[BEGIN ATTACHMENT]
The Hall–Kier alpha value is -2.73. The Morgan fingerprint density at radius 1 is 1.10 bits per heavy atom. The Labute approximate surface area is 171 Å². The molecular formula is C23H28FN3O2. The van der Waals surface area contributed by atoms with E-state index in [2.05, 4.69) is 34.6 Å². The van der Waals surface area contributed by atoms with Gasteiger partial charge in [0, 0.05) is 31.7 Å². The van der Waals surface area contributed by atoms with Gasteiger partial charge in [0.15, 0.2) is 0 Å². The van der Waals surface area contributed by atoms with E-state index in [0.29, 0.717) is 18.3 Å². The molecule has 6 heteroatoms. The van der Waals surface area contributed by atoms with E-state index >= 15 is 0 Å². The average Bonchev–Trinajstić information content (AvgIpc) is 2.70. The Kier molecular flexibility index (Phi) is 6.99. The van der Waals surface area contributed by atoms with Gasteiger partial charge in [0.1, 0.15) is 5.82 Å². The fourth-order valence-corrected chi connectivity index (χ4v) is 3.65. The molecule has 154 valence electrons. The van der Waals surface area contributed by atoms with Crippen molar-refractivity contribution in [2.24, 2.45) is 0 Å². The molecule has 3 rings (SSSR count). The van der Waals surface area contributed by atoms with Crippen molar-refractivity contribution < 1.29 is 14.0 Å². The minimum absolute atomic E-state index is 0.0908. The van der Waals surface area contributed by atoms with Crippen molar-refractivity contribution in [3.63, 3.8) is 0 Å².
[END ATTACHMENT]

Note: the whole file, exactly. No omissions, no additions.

The Hall–Kier alpha value is -2.73. The Morgan fingerprint density at radius 1 is 1.10 bits per heavy atom. The Labute approximate surface area is 171 Å². The molecular formula is C23H28FN3O2. The van der Waals surface area contributed by atoms with E-state index in [2.05, 4.69) is 34.6 Å². The van der Waals surface area contributed by atoms with Gasteiger partial charge in [0, 0.05) is 31.7 Å². The van der Waals surface area contributed by atoms with Gasteiger partial charge in [0.15, 0.2) is 0 Å². The van der Waals surface area contributed by atoms with E-state index in [0.29, 0.717) is 18.3 Å². The molecule has 6 heteroatoms. The van der Waals surface area contributed by atoms with E-state index >= 15 is 0 Å². The average Bonchev–Trinajstić information content (AvgIpc) is 2.70. The Kier molecular flexibility index (Phi) is 6.99. The van der Waals surface area contributed by atoms with Gasteiger partial charge in [0.1, 0.15) is 5.82 Å². The fourth-order valence-corrected chi connectivity index (χ4v) is 3.65. The molecule has 154 valence electrons. The van der Waals surface area contributed by atoms with Crippen molar-refractivity contribution in [2.24, 2.45) is 0 Å². The molecule has 3 rings (SSSR count). The van der Waals surface area contributed by atoms with Crippen molar-refractivity contribution < 1.29 is 14.0 Å². The minimum absolute atomic E-state index is 0.0908. The van der Waals surface area contributed by atoms with Crippen molar-refractivity contribution in [3.63, 3.8) is 0 Å².